I was born in September, 1967, right after the Summer of Love. When I was a kid, I figured that made me an actual child of the 60s.
My parents were not hippies, but they met in the midst of the Minneapolis folk blues scene, and they certainly had a lot of interesting friends.
In 1967, they were living in Ankara. They only got new records when friends and co-workers brought them back from the USA and UK. Whenever those records arrived, they had a party.
When Sgt. Pepper arrived, the party went over 24 hours. They just kept turning it over. Mom was past 8 months pregnant with me, and along with everyone else she danced all night to that one record. She got broken glass in her foot and didn’t notice. She had a good time.
After I was born, she says when I got fussy, if she put that record on I would quiet down and listen. If I was tired, it would put me to sleep–I would go out with that final chord.
I still have no objectivity about this record, or not much. I go years without listening to it, but it’s part of my brain, I still have it memorized in detail, in depth.
She always said that her original copy, printed in the UK, had the sound of a cocktail party on whatever you call the final groove that winds toward the center label, and is usually blank. Some later party guest walked off with that copy, and her replacement didn’t feature that extra. After she died, I found a copy that does. It’s not a cocktail party. But it makes all the sense in the world that she remembered it that way.
It’s been a dark week. Today I realized I’d been hearing this song in my head for hours.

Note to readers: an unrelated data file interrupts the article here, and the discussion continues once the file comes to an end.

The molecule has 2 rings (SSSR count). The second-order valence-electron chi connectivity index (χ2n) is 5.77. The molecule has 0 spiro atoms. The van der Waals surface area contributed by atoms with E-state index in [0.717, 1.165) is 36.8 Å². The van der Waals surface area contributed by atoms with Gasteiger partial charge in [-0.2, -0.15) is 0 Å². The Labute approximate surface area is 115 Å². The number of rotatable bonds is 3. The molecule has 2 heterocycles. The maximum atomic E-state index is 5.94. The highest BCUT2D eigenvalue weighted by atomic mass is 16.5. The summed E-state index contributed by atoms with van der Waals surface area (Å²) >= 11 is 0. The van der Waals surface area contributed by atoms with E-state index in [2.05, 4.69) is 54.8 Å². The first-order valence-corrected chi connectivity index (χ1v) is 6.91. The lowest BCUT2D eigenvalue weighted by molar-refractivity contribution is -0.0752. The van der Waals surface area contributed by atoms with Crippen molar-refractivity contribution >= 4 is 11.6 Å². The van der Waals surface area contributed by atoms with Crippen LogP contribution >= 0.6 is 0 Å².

I started listening to my mother’s collection of musicals, mostly from her brief frightening time in 1950s NYC, when I was about twelve or thirteen. I liked the dark ones best, a taste that would only intensify over the next few years. I especially remember being deeply in love with Lotte Lenya in the 1950s NYC production of The Threepenny Opera, and her “Pirate Jenny.”
I identified with this song to a degree that gives me a different set of chills, listening to it now. But I know I was far from the only adolescent girl to be enraptured by that fantasy of total revenge. Things had been going very badly for me for a few years, and people were always telling me to smile, because I was so pretty when I smiled…and damn the rest of me.
I don’t recall that anyone commented on my attraction to stories of horror and destruction.
I knew life would be better when I grew up, and I was right. But the attraction is still there. And now I have an adolescent girl who loves them too.
There’s a few videos of this song online, not to mention all the covers. Back in the 80s I was in love with the English language recording, made when Lenya was over 50, with an expressive acting style, and a lower vocal register. Here’s one TV performance.
But looking it up, I ran across this German version from the 1931 film and was even more struck by it. Her piercing girl’s voice, her frozen face and posture. Mac the Knife sliding in to watch.